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Imagine a fossil fuel that’s not only carbon neutral – it’s carbon negative. Research being done right now on a form of natural gas called methane hydrates could change our energy future forever.

Methane hydrates are locked away in ice crystals buried deep below the ocean floor and in the Acrtic permafrost. Researchers believe these hydrates contain more energy than the entire world’s coal, oil and conventional natural gas combined.

The hydrates form when methane gas comes into contact with water at low temperatures and high pressures. On the website one writer says, “to the naked eye, the hydrate looks like regular ice. However, while it is made up partly of water, the water molecules are organized into ‘cages’, which trap individual molecules of methane inside them.

So, why haven’t we gone after them already? Well, it seems the compounds are extremely unstable when they undergo changes in temperature and pressure. Just drilling into them like we do to get oil and natural gas now would cause pressure changes and the hydrates would simply decompose. During the decomposition, cooling occurs. That cooling causes more hydrates – or ice crystal “cages” - to form. So, the natural gas just gets locked up again and can’t be extracted. So, scientists have struggled with finding the technology that can unlock these resource beds safely, efficiently and economically.

They’ve struggled, that is, until now. A New York Times story earlier this month reported on research out of Columbia University. A research team lead by chemical engineer Marco Castaldi tested a fuel-burning heat source that provides a steady stream of heat to decompose the hydrates and release the natural gas without the same hydrate reforming. Castaldi says, because of the steady heat flow, this combustion method allows them to extract the natural gas. Two by products of the combustion are water and carbon dioxide. As those byproducts cool, they form their own hydrate – a carbon dioxide hydrate. And, by a miracle of science itself, the natural gas extraction method all of a sudden became “green”.

"That's exactly the direction you want," Castaldi said. "As things cool down, carbon dioxide forms a hydrate, so it gets sequestered." Locked away, frozen in ice, rather than released into the atmosphere.

He said scientists are still conducting research, but preliminary tests show the method can sequester at least as much carbon as produced in the combustion process.

"It's at least carbon neutral," he said, "but there are indications it could be carbon negative.”

Other researchers agree.  They are calling this “ice that burns” a truly green fossil fuel. We already know that the natural gas we are using now is the cleanest burning of all the fossil fuels. We know that it is the bridge fuel to our future energy. However, as scientists continue their research on these gas hydrates, they insist they are closer to unlocking these resources than America is to fueling its energy needs solely by wind or solar power.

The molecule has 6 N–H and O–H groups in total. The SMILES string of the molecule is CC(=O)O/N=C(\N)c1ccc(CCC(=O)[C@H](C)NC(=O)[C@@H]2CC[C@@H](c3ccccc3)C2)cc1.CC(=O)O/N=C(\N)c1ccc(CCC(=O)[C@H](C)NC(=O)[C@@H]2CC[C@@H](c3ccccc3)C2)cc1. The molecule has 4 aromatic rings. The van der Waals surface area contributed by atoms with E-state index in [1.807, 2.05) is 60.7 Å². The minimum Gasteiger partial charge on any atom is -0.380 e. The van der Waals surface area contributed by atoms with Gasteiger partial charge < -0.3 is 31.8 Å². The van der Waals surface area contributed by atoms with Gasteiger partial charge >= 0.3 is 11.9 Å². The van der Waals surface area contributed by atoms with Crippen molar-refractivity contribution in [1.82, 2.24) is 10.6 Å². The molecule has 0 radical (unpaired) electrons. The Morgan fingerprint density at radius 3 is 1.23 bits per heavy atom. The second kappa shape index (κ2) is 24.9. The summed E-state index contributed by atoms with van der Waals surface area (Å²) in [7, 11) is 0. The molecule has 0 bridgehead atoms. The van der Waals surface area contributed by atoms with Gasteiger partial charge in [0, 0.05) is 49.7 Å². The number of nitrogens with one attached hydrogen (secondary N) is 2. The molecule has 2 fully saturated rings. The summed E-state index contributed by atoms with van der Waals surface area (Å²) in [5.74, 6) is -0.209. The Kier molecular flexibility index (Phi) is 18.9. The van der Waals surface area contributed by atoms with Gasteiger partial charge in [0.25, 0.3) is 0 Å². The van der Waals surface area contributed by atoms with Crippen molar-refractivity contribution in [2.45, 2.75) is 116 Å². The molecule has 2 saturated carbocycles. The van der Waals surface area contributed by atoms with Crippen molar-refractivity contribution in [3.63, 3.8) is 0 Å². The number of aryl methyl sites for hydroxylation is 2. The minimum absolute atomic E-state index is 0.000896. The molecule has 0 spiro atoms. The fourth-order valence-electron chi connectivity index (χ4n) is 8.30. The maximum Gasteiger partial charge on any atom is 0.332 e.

"These gas hydrates could serve as a bridge to our energy future until cleaner fuel sources, such as hydrogen and solar energy, are more fully realized," says study co-leader Tim Collett, Ph.D., a research geologist with the U.S. Geological Survey (USGS) in Denver, Colo.

The USGS team is testing another method of extraction. Their research works more on a “replacement” strategy. According to, the hydrate “cages” prefer to have carbon dioxide at their cores. So, if carbon dioxide is pumped into the hydrate, it spontaneously takes the methane’s place. Researchers believe they should be able to simultaneously extract methane and store carbon dioxide.

So far, all of these research methods have only been tested in the lab, but all indications show they should work in the field as well. The U.S. Department of Energy is working with ConocoPhillips to begin a field trial in Alaska.

The USGS researchers estimate that 85.4 trillion cubic feet of natural gas could potentially be extracted from gas hydrates in Alaska's North Slope region, enough to heat more than 100 million average homes for more than a decade.

When you add that to the known reserves we have in our shale plays in places like the Woodford Shale here in Oklahoma, it proves natural gas will be a viable energy source for our future for many decades to come.

Science Daily
New Scientist

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These gas hydrates could serve as a bridge to our energy future until cleaner fuel sources, such as hydrogen and solar energy, are more fully realized.